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Wednesday, February 13, 2013

Many in toll-weary Merrimack doubt they’ll ever be able to drive the turnpike for free

MERRIMACK – You can’t blame people in Merrimack if they don’t hold out much hope for the latest toll-removal efforts bouncing around the Statehouse. In this case, familiarity breeds disbelief.

“We’ve heard it so often. We get excited, then remember that we’re heard it before,” said Karen Mills, an associate at Merrimack Jewelers in the Shaw’s Plaza adjacent to Exit 11. ...

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MERRIMACK – You can’t blame people in Merrimack if they don’t hold out much hope for the latest toll-removal efforts bouncing around the Statehouse. In this case, familiarity breeds disbelief.

“We’ve heard it so often. We get excited, then remember that we’re heard it before,” said Karen Mills, an associate at Merrimack Jewelers in the Shaw’s Plaza adjacent to Exit 11.

Mills lived in Merrimack when the F.E. Everett Turnpike’s tolls at Exits 10, 11 and 12 were introduced in 1980s as part of a $1 billion highway program, then moved away to Atlanta. She expected them to be gone when she returned to town a few years ago – but no such luck.

“I suppose this is the best chance we’ve had,” Mills said of the toll-removal bill supported by state Senate President Peter Bragdon, R-Milford, whom she has voted for. But she didn’t sound optimistic.

Still, she was more hopeful than Peggy Silva, an associate at the nearby Half-Price Cards store in the plaza.

“They’re never going to get rid of them,” she said flatly. And she thinks she knows why: “Because of the mall.”

In other words, Silva thinks the state can’t resist keeping the extra toll money paid by out-of-towners coming to the Merrimack Premium Outlets, which opened in June.

The Outlets certainly seems to be causing more people to hand their 50 cents to tollbooth operators.

Consider the week of Feb. 4-10: Total traffic was down at all the state’s toll plazas compared to a year earlier – except for the Everett Turnpike’s Exit 10, the usual route to Merrimack Outlets. At Exit 10, traffic was up by 14 percent.

Even without that boost, the multimillion-dollar income from Merrimack’s trio of tolls has been so irresistible that myriad efforts to mitigate the pain have failed in the Legislature and before the Executive Council. Lawmakers weren’t even budged by the “Merrimack Toll Revolt Day” in the summer of 2007, when residents were encouraged by town officials to pay their tolls with pennies as a protest.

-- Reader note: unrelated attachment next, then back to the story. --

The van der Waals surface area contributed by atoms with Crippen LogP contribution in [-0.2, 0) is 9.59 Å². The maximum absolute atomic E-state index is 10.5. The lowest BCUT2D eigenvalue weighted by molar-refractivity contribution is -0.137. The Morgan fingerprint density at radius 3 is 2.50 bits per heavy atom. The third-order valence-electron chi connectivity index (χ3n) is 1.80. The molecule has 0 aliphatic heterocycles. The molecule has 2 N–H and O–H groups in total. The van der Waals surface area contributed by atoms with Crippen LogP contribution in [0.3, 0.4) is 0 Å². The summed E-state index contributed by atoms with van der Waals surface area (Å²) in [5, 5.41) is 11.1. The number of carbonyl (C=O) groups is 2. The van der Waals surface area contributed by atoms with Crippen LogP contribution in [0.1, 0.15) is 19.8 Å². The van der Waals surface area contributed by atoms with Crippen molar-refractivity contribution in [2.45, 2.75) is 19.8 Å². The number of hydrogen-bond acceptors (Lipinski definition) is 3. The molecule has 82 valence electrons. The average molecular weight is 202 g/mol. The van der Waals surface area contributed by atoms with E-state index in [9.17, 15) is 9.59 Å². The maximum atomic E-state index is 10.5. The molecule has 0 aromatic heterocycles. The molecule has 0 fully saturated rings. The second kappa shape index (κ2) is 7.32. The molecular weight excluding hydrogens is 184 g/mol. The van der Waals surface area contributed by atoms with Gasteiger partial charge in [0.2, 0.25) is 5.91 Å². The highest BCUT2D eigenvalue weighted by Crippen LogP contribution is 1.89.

Chris Mikaelian, who lives between Exits 11 and 12, would love to see the tolls vanish but he’s dubious.

“I suspect they won’t get rid of it,” said Mikaelian, interviewed at Supercuts barber shop in the plaza. “In these economic times, if I’m a legislator, it’s hard to encourage a reduction in revenues.”

“They’ll talk about it, but in the end,” he said with a shrug, “nothing happens.”

Although the tolls aren’t wildly expensive, they add up for locals.

Ryan Shanahan of Merrimack estimates that his family spends $45 to $50 each month on tolls, since he works as an irrigator in Massachusetts and his wife, Nicole, works as an office manager at Holloway Mercedes in Manchester.

“We get it going both ways,” he said ruefully.

Does Shanahan have hopes for the current toll-cutting proposal?

“I’m not holding my breath,” he said. “I never hold my breath with politics.”

Things have gotten slightly less annoying over the years. Using E-ZPass, as most people in town do, provides a 30 percent discount and less delay. Overall, slightly more than two-thirds of vehicles on New Hampshire highways use E-ZPass.

Even better for many, the opening in 2011 of the Manchester Airport Access Road has provided another toll-free route option toward the north.

“I save $20 a month with that,” said Danielle Atallah, an associate at Merrimack Jewelers, who lives in Manchester and no longer has to pay tolls both ways on her daily commute.

Such maneuvers are why the airport access road has complicated the toll picture. It is projected to cost the state as much as 30 percent of its toll revenues, up to $5 million annually, by allowing traffic to bypass the tolls.

A 2010 study considering ways to recoup that money considered 11 different tolling alternatives, including replacing the current setup with new tolls in Merrimack or at the state line in Nashua. State legislators have not acted on any of the proposals.

So for the time being, Merrimack residents will continue mentally juggling time vs. money when planning their travels.

“We’ll use Turkey Hill Road, or old Route 3 and get on the turnpike further down the road,” said Mills, listing common toll-avoidance maneuvers. “I’ll think: Do I have time? Is it worth the extra five minutes? Or am I in a hurry today?”

Staff writer Jake Berry contributed to this article. David Brooks can be reached at 594-6531 or dbrooks@nashuatelegraph.com. Follow Brooks’ blog on Twitter (@GraniteGeek).